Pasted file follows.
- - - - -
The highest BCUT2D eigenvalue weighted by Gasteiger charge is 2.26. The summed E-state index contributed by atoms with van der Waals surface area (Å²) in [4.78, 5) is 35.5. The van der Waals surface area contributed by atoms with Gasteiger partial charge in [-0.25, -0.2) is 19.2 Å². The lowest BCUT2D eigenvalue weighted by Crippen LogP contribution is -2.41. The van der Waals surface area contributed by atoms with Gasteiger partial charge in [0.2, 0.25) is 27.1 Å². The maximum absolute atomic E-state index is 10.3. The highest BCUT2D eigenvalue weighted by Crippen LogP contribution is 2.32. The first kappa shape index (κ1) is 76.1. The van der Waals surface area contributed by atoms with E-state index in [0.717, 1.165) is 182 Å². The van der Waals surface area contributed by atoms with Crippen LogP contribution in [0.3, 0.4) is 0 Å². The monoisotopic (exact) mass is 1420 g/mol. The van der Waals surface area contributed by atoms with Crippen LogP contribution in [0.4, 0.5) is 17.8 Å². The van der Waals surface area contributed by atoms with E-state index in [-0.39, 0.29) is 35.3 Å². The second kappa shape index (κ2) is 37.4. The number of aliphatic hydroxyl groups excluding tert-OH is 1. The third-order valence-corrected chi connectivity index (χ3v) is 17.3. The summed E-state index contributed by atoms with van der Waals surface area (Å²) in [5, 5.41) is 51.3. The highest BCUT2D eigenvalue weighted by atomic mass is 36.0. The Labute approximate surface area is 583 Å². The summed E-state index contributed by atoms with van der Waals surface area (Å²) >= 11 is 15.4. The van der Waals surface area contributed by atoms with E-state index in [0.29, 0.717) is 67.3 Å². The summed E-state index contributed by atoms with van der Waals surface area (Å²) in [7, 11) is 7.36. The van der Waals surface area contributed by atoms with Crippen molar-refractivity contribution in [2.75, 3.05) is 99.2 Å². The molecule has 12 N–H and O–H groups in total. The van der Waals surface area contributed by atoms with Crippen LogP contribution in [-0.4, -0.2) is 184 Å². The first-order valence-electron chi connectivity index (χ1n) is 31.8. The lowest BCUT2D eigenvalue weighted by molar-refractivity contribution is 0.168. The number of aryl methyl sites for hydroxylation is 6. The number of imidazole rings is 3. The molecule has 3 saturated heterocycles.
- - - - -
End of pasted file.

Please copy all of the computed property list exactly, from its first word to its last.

The highest BCUT2D eigenvalue weighted by Gasteiger charge is 2.26. The summed E-state index contributed by atoms with van der Waals surface area (Å²) in [4.78, 5) is 35.5. The van der Waals surface area contributed by atoms with Gasteiger partial charge in [-0.25, -0.2) is 19.2 Å². The lowest BCUT2D eigenvalue weighted by Crippen LogP contribution is -2.41. The van der Waals surface area contributed by atoms with Gasteiger partial charge in [0.2, 0.25) is 27.1 Å². The maximum absolute atomic E-state index is 10.3. The highest BCUT2D eigenvalue weighted by Crippen LogP contribution is 2.32. The first kappa shape index (κ1) is 76.1. The van der Waals surface area contributed by atoms with E-state index in [0.717, 1.165) is 182 Å². The van der Waals surface area contributed by atoms with Crippen LogP contribution in [0.3, 0.4) is 0 Å². The monoisotopic (exact) mass is 1420 g/mol. The van der Waals surface area contributed by atoms with Crippen LogP contribution in [0.4, 0.5) is 17.8 Å². The van der Waals surface area contributed by atoms with E-state index in [-0.39, 0.29) is 35.3 Å². The second kappa shape index (κ2) is 37.4. The number of aliphatic hydroxyl groups excluding tert-OH is 1. The third-order valence-corrected chi connectivity index (χ3v) is 17.3. The summed E-state index contributed by atoms with van der Waals surface area (Å²) in [5, 5.41) is 51.3. The highest BCUT2D eigenvalue weighted by atomic mass is 36.0. The Labute approximate surface area is 583 Å². The summed E-state index contributed by atoms with van der Waals surface area (Å²) >= 11 is 15.4. The van der Waals surface area contributed by atoms with E-state index in [0.29, 0.717) is 67.3 Å². The summed E-state index contributed by atoms with van der Waals surface area (Å²) in [7, 11) is 7.36. The van der Waals surface area contributed by atoms with Crippen molar-refractivity contribution in [2.75, 3.05) is 99.2 Å². The molecule has 12 N–H and O–H groups in total. The van der Waals surface area contributed by atoms with Crippen LogP contribution in [-0.4, -0.2) is 184 Å². The first-order valence-electron chi connectivity index (χ1n) is 31.8. The lowest BCUT2D eigenvalue weighted by molar-refractivity contribution is 0.168. The number of aryl methyl sites for hydroxylation is 6. The number of imidazole rings is 3. The molecule has 3 saturated heterocycles.